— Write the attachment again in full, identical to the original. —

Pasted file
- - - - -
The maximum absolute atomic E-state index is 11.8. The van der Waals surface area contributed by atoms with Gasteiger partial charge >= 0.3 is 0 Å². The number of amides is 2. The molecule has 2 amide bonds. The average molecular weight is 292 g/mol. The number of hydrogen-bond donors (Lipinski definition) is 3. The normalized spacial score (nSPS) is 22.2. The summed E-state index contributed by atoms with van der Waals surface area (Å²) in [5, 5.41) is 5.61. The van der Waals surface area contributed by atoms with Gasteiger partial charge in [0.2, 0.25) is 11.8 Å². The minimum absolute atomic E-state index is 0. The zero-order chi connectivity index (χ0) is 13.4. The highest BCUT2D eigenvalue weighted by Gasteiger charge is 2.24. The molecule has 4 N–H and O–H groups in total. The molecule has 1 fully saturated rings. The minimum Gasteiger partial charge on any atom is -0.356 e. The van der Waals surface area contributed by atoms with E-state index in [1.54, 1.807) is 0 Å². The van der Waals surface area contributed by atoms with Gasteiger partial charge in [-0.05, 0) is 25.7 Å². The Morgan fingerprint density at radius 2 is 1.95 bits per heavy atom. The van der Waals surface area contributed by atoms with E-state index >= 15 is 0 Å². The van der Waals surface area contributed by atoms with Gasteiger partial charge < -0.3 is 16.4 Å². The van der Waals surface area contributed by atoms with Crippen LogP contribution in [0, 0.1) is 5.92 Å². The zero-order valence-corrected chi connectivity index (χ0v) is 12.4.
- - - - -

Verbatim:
The maximum absolute atomic E-state index is 11.8. The van der Waals surface area contributed by atoms with Gasteiger partial charge >= 0.3 is 0 Å². The number of amides is 2. The molecule has 2 amide bonds. The average molecular weight is 292 g/mol. The number of hydrogen-bond donors (Lipinski definition) is 3. The normalized spacial score (nSPS) is 22.2. The summed E-state index contributed by atoms with van der Waals surface area (Å²) in [5, 5.41) is 5.61. The van der Waals surface area contributed by atoms with Gasteiger partial charge in [0.2, 0.25) is 11.8 Å². The minimum absolute atomic E-state index is 0. The zero-order chi connectivity index (χ0) is 13.4. The highest BCUT2D eigenvalue weighted by Gasteiger charge is 2.24. The molecule has 4 N–H and O–H groups in total. The molecule has 1 fully saturated rings. The minimum Gasteiger partial charge on any atom is -0.356 e. The van der Waals surface area contributed by atoms with E-state index in [1.54, 1.807) is 0 Å². The van der Waals surface area contributed by atoms with Gasteiger partial charge in [-0.05, 0) is 25.7 Å². The Morgan fingerprint density at radius 2 is 1.95 bits per heavy atom. The van der Waals surface area contributed by atoms with E-state index >= 15 is 0 Å². The van der Waals surface area contributed by atoms with Gasteiger partial charge < -0.3 is 16.4 Å². The van der Waals surface area contributed by atoms with Crippen LogP contribution in [0, 0.1) is 5.92 Å². The zero-order valence-corrected chi connectivity index (χ0v) is 12.4.